7 Strategies for Startup Success From a Chassidic Founder

By Moshe Reuven Sheradsky

Having the proper perspective is essential for a startup founder. Startup founders should always be looking ahead towards growth and aligning everything accordingly, through the easy times and the more challenging ones. Viewing your journey through the proper lens will give you the opportunity to fully utilize any practical piece of advice you receive. With that being said, here are some tips to keep in mind that I’ve found have worked for me:

Build for Scale

Building for scale has to be intentional. It's common that new companies don't start this way. Instead, they try things that currently work. And when they want to get to the next stage, it seems almost impossible. Their structure is not made to scale. It's made to survive today and continue trying tomorrow. In the beginning, survival is most important and some companies even get backed with the breathing room to restructure. But why would you structure a company in a way that it is completely dependent on a future investment that may never come along? Instead, create a system that can scale regardless. Find out what you need to scale for in the first place, what the perks are, what the disadvantages are, what the financial and other implications are and then identify variables you need to consider in order to scale. Then make a system for those variables that allows you to repeat the same system you currently have elsewhere. Anticipate the problems that decentralizing your company can create. Make fences to hedge or limit against those problems. Make it so that the potential problems can't put you out of business or water down your brand. If they can, find a way to eliminate or limit those as well. Recognize your established system and talk it over with a mentor. Try it, fix it, repeat it.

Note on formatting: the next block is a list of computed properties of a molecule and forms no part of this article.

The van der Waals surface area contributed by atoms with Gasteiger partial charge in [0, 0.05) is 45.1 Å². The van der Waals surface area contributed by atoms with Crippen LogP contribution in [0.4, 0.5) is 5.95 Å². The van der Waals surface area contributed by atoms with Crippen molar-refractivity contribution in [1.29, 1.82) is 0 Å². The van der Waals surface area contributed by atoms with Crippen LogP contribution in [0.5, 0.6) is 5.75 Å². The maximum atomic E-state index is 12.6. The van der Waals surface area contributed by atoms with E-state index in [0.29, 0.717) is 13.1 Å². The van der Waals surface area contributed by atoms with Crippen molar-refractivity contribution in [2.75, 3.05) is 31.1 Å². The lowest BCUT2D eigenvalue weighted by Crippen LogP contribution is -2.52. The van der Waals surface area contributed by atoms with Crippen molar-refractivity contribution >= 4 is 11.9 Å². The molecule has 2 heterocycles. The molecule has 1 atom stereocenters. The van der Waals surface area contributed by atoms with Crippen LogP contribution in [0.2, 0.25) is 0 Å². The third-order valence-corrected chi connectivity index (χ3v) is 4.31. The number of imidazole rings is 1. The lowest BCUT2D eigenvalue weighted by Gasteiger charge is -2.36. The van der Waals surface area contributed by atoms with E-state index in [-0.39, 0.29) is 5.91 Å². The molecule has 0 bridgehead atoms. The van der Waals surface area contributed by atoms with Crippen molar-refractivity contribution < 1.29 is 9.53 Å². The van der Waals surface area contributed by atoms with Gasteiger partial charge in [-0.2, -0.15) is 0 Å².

Don't Rely on a Competition to Make or Break Your Company's Growth 

Oftentimes, you see companies invest everything they have in shows like "Shark Tank" or "The Profit." The reality is that even the greatest of investors on these competition panels have passed up big startups and have made bets on numerous startups that didn't get anywhere. Your future is not dependent on a show or competition or some investor's approval. The market decides (but more importantly, you decide). Because if you keep going, you'll figure out how to better cater to the market that will help your company grow.

Account for All Possible Costs

From a financial perspective, what does your plan for scale mean in a best-case scenario situation and a worst-case scenario situation? What goals does it imply? What resources do those goals require? How can you create that at a gross margin? How can you make the transition from costs to a gross margin on your scaled operation occur as quickly as possible? How long realistically until you see a return? Does the wait between mean running out of capital? Test your operation on a small scale before trying it elsewhere. That way you can keep the possible incurred costs low.